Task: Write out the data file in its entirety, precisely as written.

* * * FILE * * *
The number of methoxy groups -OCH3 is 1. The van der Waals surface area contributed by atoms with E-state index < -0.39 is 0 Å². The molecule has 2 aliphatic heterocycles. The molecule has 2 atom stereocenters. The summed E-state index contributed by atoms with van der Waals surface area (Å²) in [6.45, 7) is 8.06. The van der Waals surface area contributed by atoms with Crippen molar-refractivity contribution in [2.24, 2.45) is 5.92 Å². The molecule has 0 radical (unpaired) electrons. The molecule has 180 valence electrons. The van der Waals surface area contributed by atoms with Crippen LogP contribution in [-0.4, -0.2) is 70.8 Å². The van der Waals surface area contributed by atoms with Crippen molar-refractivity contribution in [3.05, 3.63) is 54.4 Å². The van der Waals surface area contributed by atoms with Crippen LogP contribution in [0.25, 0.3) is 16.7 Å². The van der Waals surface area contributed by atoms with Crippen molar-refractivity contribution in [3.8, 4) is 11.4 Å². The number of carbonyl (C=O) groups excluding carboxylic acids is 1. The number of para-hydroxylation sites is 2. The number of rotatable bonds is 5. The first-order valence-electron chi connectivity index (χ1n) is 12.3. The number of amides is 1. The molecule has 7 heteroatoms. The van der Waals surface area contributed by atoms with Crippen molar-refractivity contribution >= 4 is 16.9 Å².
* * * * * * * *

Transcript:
The number of methoxy groups -OCH3 is 1. The van der Waals surface area contributed by atoms with E-state index < -0.39 is 0 Å². The molecule has 2 aliphatic heterocycles. The molecule has 2 atom stereocenters. The summed E-state index contributed by atoms with van der Waals surface area (Å²) in [6.45, 7) is 8.06. The van der Waals surface area contributed by atoms with Crippen molar-refractivity contribution in [2.24, 2.45) is 5.92 Å². The molecule has 0 radical (unpaired) electrons. The molecule has 180 valence electrons. The van der Waals surface area contributed by atoms with Crippen LogP contribution in [-0.4, -0.2) is 70.8 Å². The van der Waals surface area contributed by atoms with Crippen molar-refractivity contribution in [3.05, 3.63) is 54.4 Å². The van der Waals surface area contributed by atoms with Crippen LogP contribution in [0.25, 0.3) is 16.7 Å². The van der Waals surface area contributed by atoms with Crippen molar-refractivity contribution in [3.8, 4) is 11.4 Å². The number of carbonyl (C=O) groups excluding carboxylic acids is 1. The number of para-hydroxylation sites is 2. The number of rotatable bonds is 5. The first-order valence-electron chi connectivity index (χ1n) is 12.3. The number of amides is 1. The molecule has 7 heteroatoms. The van der Waals surface area contributed by atoms with Crippen molar-refractivity contribution >= 4 is 16.9 Å².